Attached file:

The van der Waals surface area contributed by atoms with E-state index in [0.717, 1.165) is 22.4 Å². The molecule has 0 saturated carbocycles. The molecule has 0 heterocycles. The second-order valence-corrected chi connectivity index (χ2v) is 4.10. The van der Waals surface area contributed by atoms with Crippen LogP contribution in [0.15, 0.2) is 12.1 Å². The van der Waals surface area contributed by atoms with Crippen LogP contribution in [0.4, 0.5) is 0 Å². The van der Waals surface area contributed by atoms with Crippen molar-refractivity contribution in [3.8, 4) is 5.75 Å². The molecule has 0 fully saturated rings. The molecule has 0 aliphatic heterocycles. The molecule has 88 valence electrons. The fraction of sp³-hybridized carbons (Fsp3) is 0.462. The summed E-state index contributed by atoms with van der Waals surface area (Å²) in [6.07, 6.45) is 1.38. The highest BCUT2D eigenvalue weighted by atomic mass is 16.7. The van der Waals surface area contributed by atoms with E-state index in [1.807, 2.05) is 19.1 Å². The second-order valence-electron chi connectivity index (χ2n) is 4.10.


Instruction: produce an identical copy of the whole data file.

The van der Waals surface area contributed by atoms with E-state index in [0.717, 1.165) is 22.4 Å². The molecule has 0 saturated carbocycles. The molecule has 0 heterocycles. The second-order valence-corrected chi connectivity index (χ2v) is 4.10. The van der Waals surface area contributed by atoms with Crippen LogP contribution in [0.15, 0.2) is 12.1 Å². The van der Waals surface area contributed by atoms with Crippen LogP contribution in [0.4, 0.5) is 0 Å². The van der Waals surface area contributed by atoms with Crippen molar-refractivity contribution in [3.8, 4) is 5.75 Å². The molecule has 0 fully saturated rings. The molecule has 0 aliphatic heterocycles. The molecule has 88 valence electrons. The fraction of sp³-hybridized carbons (Fsp3) is 0.462. The summed E-state index contributed by atoms with van der Waals surface area (Å²) in [6.07, 6.45) is 1.38. The highest BCUT2D eigenvalue weighted by atomic mass is 16.7. The van der Waals surface area contributed by atoms with E-state index in [1.807, 2.05) is 19.1 Å². The second-order valence-electron chi connectivity index (χ2n) is 4.10.